Local police working on a weeklong operation to break up human trafficking have helped liberate four teenage girls, three from Toledo and another from Michigan.
“They were involved in sex trafficking,” said Toledo police Detective Pete Swartz, a member of the Northwest Ohio Child Exploitation Task Force. “We did various operations — truck-stop operations, hotel, motel stings, street stings, as well as reverse-John stings. We interviewed several of the at-risk minors where we learned that they were being trafficked.”
Officials did not provide information about the girls, but did say that one is 15, two are 16, and one is 17 years old.
Law enforcement worked with the Lucas County Human Trafficking Coalition and Lucas County Children Services. In March, a 15-year-old girl was recovered and in April a 16-year-old girl was recovered.
The operation, which ran from June 15 through June 20, was part of a nationwide annual FBI effort, Operation Cross Country, which focuses on human trafficking and other sex-related crimes.
Locally, in addition to the girls, five pimps, 35 prostitutes, 10 customers, and three other individuals were arrested. A total of 61 charges were filed and assets worth $21,371 were seized, police said.
In the rest of northern Ohio, 12 more juveniles were recovered and seven pimps were arrested on state and federal charges.
Authorities did not provide the names of the alleged pimps.
Detective Swartz said this year’s operation was “one of the most successful.” Of the women who were arrested on solicitation charges, 30 agreed to prevention services.
“The impact goal is to try to get them off the streets, offer them services, and get them out of the life of prostitution,” Detective Swartz said.
Of the women arrested in Toledo, at least 19 were charged with soliciting for allegedly offering to perform various sex acts on undercover detectives. Many women were found on streets in the city’s north end and east side, and some were contacted first via ads on www.backpage.com an online escort site, according to various court records.
Celia Williamson, a University of Toledo professor of social work who specializes in human trafficing, said sweeps such as these are aimed at rescuing trafficked minors and setting them on the path of restoring their lives. She called recent changes in Ohio law that toughen penalties for traffickers and customers while emphasizing that teenagers who are trafficked are victims a step forward.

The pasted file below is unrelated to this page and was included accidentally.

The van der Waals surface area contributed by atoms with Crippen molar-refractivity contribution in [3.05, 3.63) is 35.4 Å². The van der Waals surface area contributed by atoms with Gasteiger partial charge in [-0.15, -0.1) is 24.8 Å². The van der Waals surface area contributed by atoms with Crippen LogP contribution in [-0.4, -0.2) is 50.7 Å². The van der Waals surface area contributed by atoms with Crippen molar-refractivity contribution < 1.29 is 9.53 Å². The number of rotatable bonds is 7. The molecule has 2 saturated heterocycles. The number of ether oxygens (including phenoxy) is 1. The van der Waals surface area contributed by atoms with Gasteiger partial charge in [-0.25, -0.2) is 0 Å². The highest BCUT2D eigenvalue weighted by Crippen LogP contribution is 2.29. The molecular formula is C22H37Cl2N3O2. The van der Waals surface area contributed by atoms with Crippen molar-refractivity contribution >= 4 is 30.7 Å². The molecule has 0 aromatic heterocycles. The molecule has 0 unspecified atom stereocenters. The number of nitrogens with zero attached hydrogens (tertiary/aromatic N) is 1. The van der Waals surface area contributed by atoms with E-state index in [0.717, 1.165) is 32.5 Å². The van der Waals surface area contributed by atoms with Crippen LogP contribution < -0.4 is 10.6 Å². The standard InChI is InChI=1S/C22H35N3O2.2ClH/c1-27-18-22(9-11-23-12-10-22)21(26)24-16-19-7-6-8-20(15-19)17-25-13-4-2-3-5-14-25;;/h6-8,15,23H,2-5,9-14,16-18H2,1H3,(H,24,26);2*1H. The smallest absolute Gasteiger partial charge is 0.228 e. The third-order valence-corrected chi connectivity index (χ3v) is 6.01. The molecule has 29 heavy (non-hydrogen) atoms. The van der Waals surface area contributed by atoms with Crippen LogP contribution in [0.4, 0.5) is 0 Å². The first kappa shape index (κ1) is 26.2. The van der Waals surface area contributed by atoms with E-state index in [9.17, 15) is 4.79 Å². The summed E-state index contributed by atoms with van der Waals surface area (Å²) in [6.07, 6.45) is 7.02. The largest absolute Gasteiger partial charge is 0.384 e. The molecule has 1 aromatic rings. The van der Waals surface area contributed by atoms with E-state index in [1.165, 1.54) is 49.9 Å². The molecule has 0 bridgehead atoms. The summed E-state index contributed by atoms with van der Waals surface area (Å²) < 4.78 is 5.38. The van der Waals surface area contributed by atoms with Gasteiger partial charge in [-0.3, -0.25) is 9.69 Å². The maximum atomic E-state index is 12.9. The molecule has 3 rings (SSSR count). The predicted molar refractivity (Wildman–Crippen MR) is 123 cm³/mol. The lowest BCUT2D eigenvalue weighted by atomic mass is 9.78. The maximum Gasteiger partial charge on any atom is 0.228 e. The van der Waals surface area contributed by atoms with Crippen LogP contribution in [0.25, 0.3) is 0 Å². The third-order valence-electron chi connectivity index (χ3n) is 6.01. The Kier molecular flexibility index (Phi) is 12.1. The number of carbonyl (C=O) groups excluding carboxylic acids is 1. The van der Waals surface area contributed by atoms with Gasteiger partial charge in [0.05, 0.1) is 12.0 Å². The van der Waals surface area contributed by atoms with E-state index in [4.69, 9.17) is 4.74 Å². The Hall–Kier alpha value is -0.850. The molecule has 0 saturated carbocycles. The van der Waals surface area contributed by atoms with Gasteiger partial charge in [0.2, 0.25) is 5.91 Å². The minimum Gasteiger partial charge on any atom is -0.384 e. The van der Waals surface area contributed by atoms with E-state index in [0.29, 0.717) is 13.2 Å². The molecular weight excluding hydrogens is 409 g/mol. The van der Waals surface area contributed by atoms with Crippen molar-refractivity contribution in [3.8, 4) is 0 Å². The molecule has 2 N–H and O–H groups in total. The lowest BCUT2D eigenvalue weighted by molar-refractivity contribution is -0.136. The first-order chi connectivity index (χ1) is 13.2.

“Within the whole paradigm there are a lot of shifts that have to happen, but we are slowly moving in the right direction,” she said.
Police and federal agents in the Toledo area have been asked to train authorities in other cities in dealing with human trafficking victims.
“We have law enforcement officers who now say ‘these people are victims,’ ” Ms. Williamson said. “That’s a huge shift. It’s just a slow process, but we’re moving in the right direction.”
Two Toledoans, a man and woman, were charged in unrelated cases with promoting prostitution for allegedly driving women to designated locations where they offered sex to undercover detectives.
A married couple, who police say operate a North Toledo brothel, Hidden Treasures, 5070½ Telegraph Rd., were charged with one count each of procuring and promoting prostitution. Mary Gregory, 30, and David Gregory, 63, both of 1515 Freeman Ave., appeared in Toledo Municipal Court today for arraignment and were released on their own recognizance.
After several undercover visits to Hidden Treasures, as far back as June, 2012, members of the Toledo Police Department’s vice unit executed a search warrant there at 11 p.m. Friday, according to court records. The raid was not officially part of the FBI operation, Detective Swartz said.
During each of the four undercover visits, women performed either topless or nude dances for the detectives and then offered to perform various sex acts for money. Police said that, during each visit, detectives were under surveillance by other detectives.
From Hidden Treasures, detectives took used and unused condoms, drugs and drug paraphernalia, cash, surveillance system, paperwork, and a ledger documenting employees’ work, according to court records.
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